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icon 2    February 21st, 2014
TOP STORY: LiveCode 6.6 Alpha
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We are delighted to be able to bring you the first test release of LiveCode 6.6, Developer Preview 1 (dp1) in the last week. The big reason for the existence of this release is to bring the resolution and scaling handling we introduced for mobile platforms in 6.5 to the desktop, but this release is also packed with other goodies guaranteed to put a smile on your face. Top new features include encryption for mobile and updated SQLite support. Also interesting is the new "assert" command.


Scaling and Resolution

You can download some sample stacks here, to see how the new scaling and resolution handling works in practise. You will find the new 6.6 release available for download on this page. Before you begin, please be aware that 6.6 is still an early test release. Back up your stacks, be prepared for unexpected behaviors. Please report any issues you find via our Quality Center, we really appreciate your input. Your early test reports help us to make our releases stable and bug free.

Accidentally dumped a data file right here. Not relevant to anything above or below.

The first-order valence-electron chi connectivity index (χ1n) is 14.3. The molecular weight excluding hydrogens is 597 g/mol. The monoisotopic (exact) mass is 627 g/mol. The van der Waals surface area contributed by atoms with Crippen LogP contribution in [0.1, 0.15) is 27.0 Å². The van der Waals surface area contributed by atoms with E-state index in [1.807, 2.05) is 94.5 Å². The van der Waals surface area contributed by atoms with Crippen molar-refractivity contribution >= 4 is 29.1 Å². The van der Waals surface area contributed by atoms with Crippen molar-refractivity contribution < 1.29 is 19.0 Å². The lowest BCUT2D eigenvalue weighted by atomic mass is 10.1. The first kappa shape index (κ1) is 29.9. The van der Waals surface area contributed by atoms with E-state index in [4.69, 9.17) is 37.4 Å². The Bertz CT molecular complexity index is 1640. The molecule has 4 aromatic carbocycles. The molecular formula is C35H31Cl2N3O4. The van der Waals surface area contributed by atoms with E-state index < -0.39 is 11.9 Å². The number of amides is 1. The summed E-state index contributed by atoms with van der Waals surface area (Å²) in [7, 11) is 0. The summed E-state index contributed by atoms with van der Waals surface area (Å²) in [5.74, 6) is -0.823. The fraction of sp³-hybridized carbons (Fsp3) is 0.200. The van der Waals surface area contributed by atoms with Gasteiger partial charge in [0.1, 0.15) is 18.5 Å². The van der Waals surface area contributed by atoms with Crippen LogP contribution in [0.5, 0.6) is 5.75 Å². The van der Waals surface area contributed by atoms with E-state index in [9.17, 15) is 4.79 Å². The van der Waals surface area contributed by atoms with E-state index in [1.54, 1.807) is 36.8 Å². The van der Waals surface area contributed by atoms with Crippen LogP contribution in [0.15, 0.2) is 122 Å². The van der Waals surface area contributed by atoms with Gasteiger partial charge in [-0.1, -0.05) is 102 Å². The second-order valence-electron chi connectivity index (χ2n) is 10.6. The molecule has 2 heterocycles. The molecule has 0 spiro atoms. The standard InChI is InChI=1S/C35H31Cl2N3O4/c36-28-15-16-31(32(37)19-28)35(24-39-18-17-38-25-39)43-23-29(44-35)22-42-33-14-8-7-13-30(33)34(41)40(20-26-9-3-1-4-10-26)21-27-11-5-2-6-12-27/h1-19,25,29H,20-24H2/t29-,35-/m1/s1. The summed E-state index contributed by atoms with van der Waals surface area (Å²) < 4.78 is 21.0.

Stack Scaling

The new scaleFactor stack property allows you to set a custom scale factor for a stack. The scaleFactor property accepts a non-zero real number value which represents the scale multiplier. You can use this when developing stacks that are larger than the available screen space - for example developing a stack to be used on an iPad with a retina display. You can also preview the appearance of your stack on displays with differing display densities.


Scaling a stack to half size:


set the scaleFactor of stack "myLargeStack" to 0.5


Preview the stack appearance on a high-density display:


set the scaleFactor of stack "myApp" to 1.5

Hi-DPI support for Windows 7/8 and OSX.

Desktop systems may have multiple displays attached, each with their own density value. On platforms that support different scale values for each display, LiveCode will now automatically render each stack at the correct scale for the screen on which it is displayed. A new global property has been added to allow this feature to be turned on or off if required. The usePixelScaling property controls whether or not LiveCode will automatically apply pixel scaling. If set to false, pixel scaling will be disabled and LiveCode will draw at a 1:1 scale, allowing the operating system to perform any scaling required. When usePixelScaling is false, the pixelScale will be set to 1 and will not be modifiable.


Due to limitations of the platform, applications on Windows will not be able to enable or disable pixel scaling.